Number of Occurrences Comments: Clench and Turner (1956) list the Flint (Decatur and Seminole Cos., Georgia), Chattahoochee (Troup Co., Georgia and Houston Co., Alabama), and Apalachicola (Calhoun Co., Florida) River drainages. In Georgia (Dillon et al., 2006), North Carolina (Dillon et al., 2006), and South Carolina (Dillon and Stewart, 2003), this species is ubiquitous. In Alabama, it is found throughout the state and is common (Mirarchi, 2004). In the Cuyahoga Valley National Park (between Cleveland and Akron, Ohio), this species was recently found in three ponds and a ackwater area in Adam Run part of the mainstem in the park (Smith et al., 2002). In Indiana, Pyron et al. (2008) found it in 16 of 123 sites surveyed across the state compared to Goodrich and van der Schalie (1944) who reported it present only in northern Indiana counties. Dillon and Benfield (1982) documented this species in the New River in southwestern Virginia and Northwestern North Carolina. In Pennsylvania, it occurs in the Delaware, Ohio and Susquehanna basins (Evans and Ray, 2010). Dawley (1965) lists North Carolina distribution as across the entire state. In Missouri, it is distributed in Lowland, Ozark (mainly southeast division), and Prairie (Mississippi and Lower Missouri divisions) in Boone, Butler, Carter, Dunklin, Henry, Jackson, McDonald, Mississippi, Montgomery, New Madrid, Oregon, Pike, Polk, Ralls, Reynolds, Ripley, St. Charles, Scott, Shannon, Stoddard, Warren, Wayne Cos. (Wu et al., 1997). It occurs in the White River drainage, Arkansas, below Beaver Reservoir dam, Carrol Co. (Gordon, 1982). Minton et al. (2008) documented it in the Bayou Bartholomew drainage in Arkansas; where it was the most abundant species. It occurs in ponds and creeks and the Savannah River on property of the Savannah River Power Plant, Aiken, South Carolina (Wood, 1982). In Kentucky it has been documented in the Green River (creek in Casey Co., pond in Mason Co., Rockhouse Slough) drainage (Branson and Batch, 1983); as well as the Kentucky (pond in Madison Co.) and Licking (Licking River) (see also Rosewater, 1959) River drainages (Branson and Batch, 1981). Branson and Batch (1987) documented it in Kentucky in the Cumberland (Bert T. Combs Pond), Licking (Slate Creek, Licking River), Green (Roundabout Swamp), and Kentucky (West Fork Otter Creek) drainages but indicate it probably occurs statewide. Blair and Sickel (1986) documented it in 1 of 44 sites (Duncan Lake in Kentucky) surveyed in Land Between the Lakes (national recreation area between Cumberland River (Lake Berkeley) and Tennessee River (Kentucky Lake)) in Kentucky and Tennessee. Subspecies championi occurs in Nicaragua in Polvon, Chontales; in Mexico in a lake near Uruapan in Michoacan and in Tepic, Nayarit; and Panama in Bigabo (Thompson, 2008). Branson (1966) lists one site each in the Spring River basin of Kansas and Missouri.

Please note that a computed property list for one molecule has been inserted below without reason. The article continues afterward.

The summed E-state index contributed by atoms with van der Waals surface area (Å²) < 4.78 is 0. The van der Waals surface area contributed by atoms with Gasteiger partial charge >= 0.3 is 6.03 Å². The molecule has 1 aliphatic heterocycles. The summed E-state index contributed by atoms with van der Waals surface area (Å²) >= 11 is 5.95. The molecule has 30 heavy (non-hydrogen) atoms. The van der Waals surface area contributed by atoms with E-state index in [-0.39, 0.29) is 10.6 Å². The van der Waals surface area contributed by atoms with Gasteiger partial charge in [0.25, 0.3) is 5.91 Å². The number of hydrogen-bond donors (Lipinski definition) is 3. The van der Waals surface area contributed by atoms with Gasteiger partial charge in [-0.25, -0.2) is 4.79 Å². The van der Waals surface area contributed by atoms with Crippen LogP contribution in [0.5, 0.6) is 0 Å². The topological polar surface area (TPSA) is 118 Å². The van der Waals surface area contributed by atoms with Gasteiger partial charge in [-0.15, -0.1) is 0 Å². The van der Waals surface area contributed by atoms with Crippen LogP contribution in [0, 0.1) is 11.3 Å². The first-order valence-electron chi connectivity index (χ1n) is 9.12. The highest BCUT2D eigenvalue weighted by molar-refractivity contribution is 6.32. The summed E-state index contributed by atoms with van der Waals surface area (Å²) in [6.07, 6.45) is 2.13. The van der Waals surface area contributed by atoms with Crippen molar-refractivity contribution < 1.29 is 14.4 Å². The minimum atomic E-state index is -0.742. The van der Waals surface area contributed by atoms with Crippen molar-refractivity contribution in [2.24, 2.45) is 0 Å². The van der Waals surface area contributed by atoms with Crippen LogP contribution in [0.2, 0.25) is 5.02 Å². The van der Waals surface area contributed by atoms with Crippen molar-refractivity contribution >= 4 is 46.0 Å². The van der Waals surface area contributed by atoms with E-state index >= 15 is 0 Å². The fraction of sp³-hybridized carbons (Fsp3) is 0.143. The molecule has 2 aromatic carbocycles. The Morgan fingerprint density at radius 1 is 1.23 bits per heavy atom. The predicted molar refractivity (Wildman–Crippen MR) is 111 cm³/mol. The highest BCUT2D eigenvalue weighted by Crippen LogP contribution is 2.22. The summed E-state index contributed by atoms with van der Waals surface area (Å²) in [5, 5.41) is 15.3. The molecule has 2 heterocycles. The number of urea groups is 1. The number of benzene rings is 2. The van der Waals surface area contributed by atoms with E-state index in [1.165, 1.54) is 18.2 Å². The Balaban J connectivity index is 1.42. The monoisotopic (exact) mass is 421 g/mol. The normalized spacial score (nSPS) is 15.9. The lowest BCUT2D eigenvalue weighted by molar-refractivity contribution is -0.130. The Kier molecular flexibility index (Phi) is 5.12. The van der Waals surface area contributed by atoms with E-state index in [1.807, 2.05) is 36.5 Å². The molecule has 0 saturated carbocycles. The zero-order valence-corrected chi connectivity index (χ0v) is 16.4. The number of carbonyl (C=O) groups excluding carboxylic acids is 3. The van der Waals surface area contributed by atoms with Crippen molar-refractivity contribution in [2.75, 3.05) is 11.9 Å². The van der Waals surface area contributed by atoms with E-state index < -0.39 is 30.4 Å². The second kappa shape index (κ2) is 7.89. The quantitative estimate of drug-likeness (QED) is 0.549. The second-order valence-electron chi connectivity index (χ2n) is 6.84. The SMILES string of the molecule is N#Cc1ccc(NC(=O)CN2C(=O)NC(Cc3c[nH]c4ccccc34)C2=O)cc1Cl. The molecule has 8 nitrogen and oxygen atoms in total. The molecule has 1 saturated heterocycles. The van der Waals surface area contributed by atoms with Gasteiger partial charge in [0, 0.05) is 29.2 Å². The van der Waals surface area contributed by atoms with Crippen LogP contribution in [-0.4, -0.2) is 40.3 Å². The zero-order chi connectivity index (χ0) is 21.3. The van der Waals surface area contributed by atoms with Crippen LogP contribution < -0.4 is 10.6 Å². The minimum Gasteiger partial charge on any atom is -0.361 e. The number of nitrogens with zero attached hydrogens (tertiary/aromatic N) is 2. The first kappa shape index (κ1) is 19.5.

Population Size: >1,000,000 individuals

Number of Occurrences with Good Viability/Integrity: Unknown

Overall Threat Impact: Low
Overall Threat Impact Comments: There are no threats to this species.

Short-term Trend: Relatively Stable (<=10% change)

Long-term Trend: Decline of <30% to increase of 25%

Intrinsic Vulnerability: Not intrinsically vulnerable

Environmental Specificity: Broad. Generalist or community with all key requirements common.

Other NatureServe Conservation Status Information

Distribution
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Global Range: (>2,500,000 square km (greater than 1,000,000 square miles)) This species occurs almost all over the Neotropical region from Mexico to Brazil as well as much of Cuba (Pointier et al., 2005) and has been introduced around the world. This common Nearctic species has been introduced in Europe, New Zealand and different regions of Africa. In Central Europe it is known in Austria, Hungary and Romania; as well as Greece (AnimalBase), Latvia, and the Czech Republic (Horsak et al., 2010). In the Mediterranean it has been recorded from France, Italy, Spain (Balearic Islands, Mainland) and Egypt (Brown, 1994) where it is thought to have been introduced in 1944 (Mandahl-Barth, 1968). It has also invaded South Africa (Schutte and Frank; 1964, De Kock et al., 1989), Australia (Boray et al., 1982) and New Zealand (Winterbourn 1973). Hubendick (1951) lists range as covering the eastern United States with additional records from Mexico, Central America, and Cuba. In North America it is common in eastern North America and is known from Nova Scotia and Quebec west to Manitoba, Minnesota and eastern Kansas, south to central Texas and Florida (Burch, 1989). Hubendick (1951) includes the eastern United States with additional records from Mexico, Middle America, and Cuba. Subspecies championi occurs from central Mexico south to Panama (Thompson, 2008).

U.S. States and Canadian Provinces
Color legend for Distribution Map
Endemism: occurs (regularly, as a native taxon) in multiple nations

U.S. & Canada State/Province Distribution
United States AL, AR, AZexotic, CAexotic, CT, FL, GA, HIexotic, ID, IL, IN, KS, KY, MA, MD, MI, MN, MO, MTexotic, NC, NJ, NY, OH, OK, ORexotic, PA, RI, SCexotic, TN, TX, VA, VT, WAexotic, WI, WYexotic